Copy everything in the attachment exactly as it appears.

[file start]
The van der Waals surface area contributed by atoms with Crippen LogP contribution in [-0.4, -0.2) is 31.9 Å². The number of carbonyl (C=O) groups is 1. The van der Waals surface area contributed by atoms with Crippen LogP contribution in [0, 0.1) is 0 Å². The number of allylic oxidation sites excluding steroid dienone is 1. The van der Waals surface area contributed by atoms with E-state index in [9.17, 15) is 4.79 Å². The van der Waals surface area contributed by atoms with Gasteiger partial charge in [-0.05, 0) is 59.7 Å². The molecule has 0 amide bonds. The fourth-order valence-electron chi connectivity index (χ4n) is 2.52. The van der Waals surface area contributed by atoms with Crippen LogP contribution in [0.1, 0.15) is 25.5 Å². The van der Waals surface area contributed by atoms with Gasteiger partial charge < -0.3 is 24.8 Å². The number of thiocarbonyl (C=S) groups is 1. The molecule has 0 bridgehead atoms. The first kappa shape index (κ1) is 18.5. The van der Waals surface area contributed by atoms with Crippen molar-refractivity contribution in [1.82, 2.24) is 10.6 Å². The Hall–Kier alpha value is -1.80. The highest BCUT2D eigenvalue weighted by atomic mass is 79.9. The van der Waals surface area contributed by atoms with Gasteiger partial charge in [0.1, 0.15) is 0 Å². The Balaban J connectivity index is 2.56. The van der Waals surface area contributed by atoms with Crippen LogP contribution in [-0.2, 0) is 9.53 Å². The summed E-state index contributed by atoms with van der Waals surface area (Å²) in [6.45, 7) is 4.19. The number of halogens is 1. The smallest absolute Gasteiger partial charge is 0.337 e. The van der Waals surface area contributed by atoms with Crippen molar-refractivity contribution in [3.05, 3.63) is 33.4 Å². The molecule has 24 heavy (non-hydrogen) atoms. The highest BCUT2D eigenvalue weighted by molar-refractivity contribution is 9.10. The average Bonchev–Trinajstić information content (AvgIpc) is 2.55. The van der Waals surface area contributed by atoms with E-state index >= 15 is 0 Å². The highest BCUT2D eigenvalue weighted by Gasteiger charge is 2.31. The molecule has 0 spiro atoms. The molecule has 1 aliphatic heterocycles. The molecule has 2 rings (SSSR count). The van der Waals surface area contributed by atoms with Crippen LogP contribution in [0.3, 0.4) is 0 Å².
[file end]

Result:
The van der Waals surface area contributed by atoms with Crippen LogP contribution in [-0.4, -0.2) is 31.9 Å². The number of carbonyl (C=O) groups is 1. The van der Waals surface area contributed by atoms with Crippen LogP contribution in [0, 0.1) is 0 Å². The number of allylic oxidation sites excluding steroid dienone is 1. The van der Waals surface area contributed by atoms with E-state index in [9.17, 15) is 4.79 Å². The van der Waals surface area contributed by atoms with Gasteiger partial charge in [-0.05, 0) is 59.7 Å². The molecule has 0 amide bonds. The fourth-order valence-electron chi connectivity index (χ4n) is 2.52. The van der Waals surface area contributed by atoms with Crippen LogP contribution in [0.1, 0.15) is 25.5 Å². The van der Waals surface area contributed by atoms with Gasteiger partial charge < -0.3 is 24.8 Å². The number of thiocarbonyl (C=S) groups is 1. The molecule has 0 bridgehead atoms. The first kappa shape index (κ1) is 18.5. The van der Waals surface area contributed by atoms with Crippen molar-refractivity contribution in [1.82, 2.24) is 10.6 Å². The Hall–Kier alpha value is -1.80. The highest BCUT2D eigenvalue weighted by atomic mass is 79.9. The van der Waals surface area contributed by atoms with Gasteiger partial charge in [0.1, 0.15) is 0 Å². The Balaban J connectivity index is 2.56. The van der Waals surface area contributed by atoms with Crippen LogP contribution in [-0.2, 0) is 9.53 Å². The summed E-state index contributed by atoms with van der Waals surface area (Å²) in [6.45, 7) is 4.19. The number of halogens is 1. The smallest absolute Gasteiger partial charge is 0.337 e. The van der Waals surface area contributed by atoms with Crippen molar-refractivity contribution in [3.05, 3.63) is 33.4 Å². The molecule has 24 heavy (non-hydrogen) atoms. The highest BCUT2D eigenvalue weighted by molar-refractivity contribution is 9.10. The average Bonchev–Trinajstić information content (AvgIpc) is 2.55. The van der Waals surface area contributed by atoms with E-state index >= 15 is 0 Å². The highest BCUT2D eigenvalue weighted by Gasteiger charge is 2.31. The molecule has 0 spiro atoms. The molecule has 1 aliphatic heterocycles. The molecule has 2 rings (SSSR count). The van der Waals surface area contributed by atoms with Crippen LogP contribution in [0.3, 0.4) is 0 Å².